Downy Woodpecker, Picoides pubescens

by Rachel Creager Ireland

The downy woodpecker is one of the most common woodpeckers in North America. Smaller than most, the downy is agile and can be seen flitting among slender branches and twigs, where his larger cousins, the red-headed and the hairy woodpeckers, keep mainly to larger branches and trunks. (I use the masculine  gender because the one I saw today had a spot of red on his head, unlike his female relatives and friends, who refrained from showing themselves to me today.)

He was most diligent in his pursuit of whatever insects he was after, high up in my favorite cottonwood tree. I hope his lengthy visit isn’t a sign of an insect imbalance. That tree dropped her leaves early last year, but this season she seemed more robust, so I will trust the tree is fine, and our friend the downy will take good care of her.

What meaning does his appearance impart? I noticed today his determination to look beneath the surface, to find sustenance where it wasn’t obviously visible or easy to reach. Unlike the more delicate, migratory avians, who follow the temperate weather where it leads them, the woodpecker will be here through the winter. I’ll try to remember him when the cold settles in and my will grows weak.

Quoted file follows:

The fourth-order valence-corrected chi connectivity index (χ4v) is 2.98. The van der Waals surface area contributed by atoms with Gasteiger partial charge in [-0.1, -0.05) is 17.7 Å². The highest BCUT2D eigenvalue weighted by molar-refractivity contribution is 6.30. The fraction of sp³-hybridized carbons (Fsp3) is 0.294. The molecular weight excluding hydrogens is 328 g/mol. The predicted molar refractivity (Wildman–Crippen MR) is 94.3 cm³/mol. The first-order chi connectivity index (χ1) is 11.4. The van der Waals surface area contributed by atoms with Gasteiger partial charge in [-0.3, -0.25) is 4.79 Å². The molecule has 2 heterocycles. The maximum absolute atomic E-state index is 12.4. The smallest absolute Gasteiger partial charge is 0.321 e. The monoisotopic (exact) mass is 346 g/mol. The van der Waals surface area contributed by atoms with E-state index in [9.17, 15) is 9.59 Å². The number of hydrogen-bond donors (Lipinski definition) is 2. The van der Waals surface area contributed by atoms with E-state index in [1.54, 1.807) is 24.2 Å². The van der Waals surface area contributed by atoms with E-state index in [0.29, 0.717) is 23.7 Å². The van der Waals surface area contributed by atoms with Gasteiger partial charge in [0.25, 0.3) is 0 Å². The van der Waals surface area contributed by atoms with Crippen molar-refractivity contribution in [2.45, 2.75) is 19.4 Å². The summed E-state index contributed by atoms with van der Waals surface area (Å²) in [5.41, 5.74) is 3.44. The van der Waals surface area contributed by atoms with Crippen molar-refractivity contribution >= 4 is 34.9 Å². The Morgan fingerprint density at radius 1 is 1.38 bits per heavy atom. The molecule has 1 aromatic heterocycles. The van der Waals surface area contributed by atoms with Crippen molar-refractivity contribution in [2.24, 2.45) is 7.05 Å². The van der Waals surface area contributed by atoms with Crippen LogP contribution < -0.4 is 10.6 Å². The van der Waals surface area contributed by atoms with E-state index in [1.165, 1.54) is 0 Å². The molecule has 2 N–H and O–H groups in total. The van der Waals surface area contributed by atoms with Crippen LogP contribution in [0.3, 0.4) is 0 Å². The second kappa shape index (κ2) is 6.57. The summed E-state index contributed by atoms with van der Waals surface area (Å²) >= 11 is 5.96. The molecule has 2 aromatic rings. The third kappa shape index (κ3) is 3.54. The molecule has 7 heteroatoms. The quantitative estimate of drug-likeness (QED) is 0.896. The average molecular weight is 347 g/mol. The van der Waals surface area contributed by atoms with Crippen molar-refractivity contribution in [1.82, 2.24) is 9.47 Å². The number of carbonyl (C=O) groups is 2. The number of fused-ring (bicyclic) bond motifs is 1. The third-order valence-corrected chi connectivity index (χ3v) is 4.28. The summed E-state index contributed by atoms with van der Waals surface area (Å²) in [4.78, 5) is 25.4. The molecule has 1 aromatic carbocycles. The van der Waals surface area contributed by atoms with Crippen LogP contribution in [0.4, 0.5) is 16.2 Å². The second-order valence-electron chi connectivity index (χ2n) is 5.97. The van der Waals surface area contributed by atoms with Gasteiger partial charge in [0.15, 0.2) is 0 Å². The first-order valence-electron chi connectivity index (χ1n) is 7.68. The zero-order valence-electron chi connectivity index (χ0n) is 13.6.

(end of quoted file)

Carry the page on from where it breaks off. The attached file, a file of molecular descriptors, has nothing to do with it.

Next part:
Ted Andrews associates woodpecker with drumming, which is relevant to the rhythms of life. It may be time to initiate new rhythms. Avia Venefica associates woodpecker with creativity and revival of that which one may have thought to have been dead. “Being opportunistic, woodpeckers can see value everywhere, even in dead trees. Have you ditched an idea or given up on a project? The woodpecker may be trying to tell you to breathe new life into your project, just as they build new homes into dead trees.”

Of woodpecker’s coloring, Andrews says, “The black and white reflects the need to see issues and aspects of life clearly. It reflects that things are fairly clear if we look closely. . . .The red found in the head area of any woodpecker reflects a stimulation of the mental activities and the head chakra centers. It reflects a stimulation and wakening of new mental faculties.” Venefica echoes the idea that the drum of the woodpecker is a call to “use one’s head,” while Sandy Pouncey warns us not to get carried away with the mental and analytical approach.

All three of these sources agree that woodpecker tells us to follow our own rhythms, to express our creativity in whatever unique ways we are called.

Have you seen a woodpecker? What message did the drummer have for you?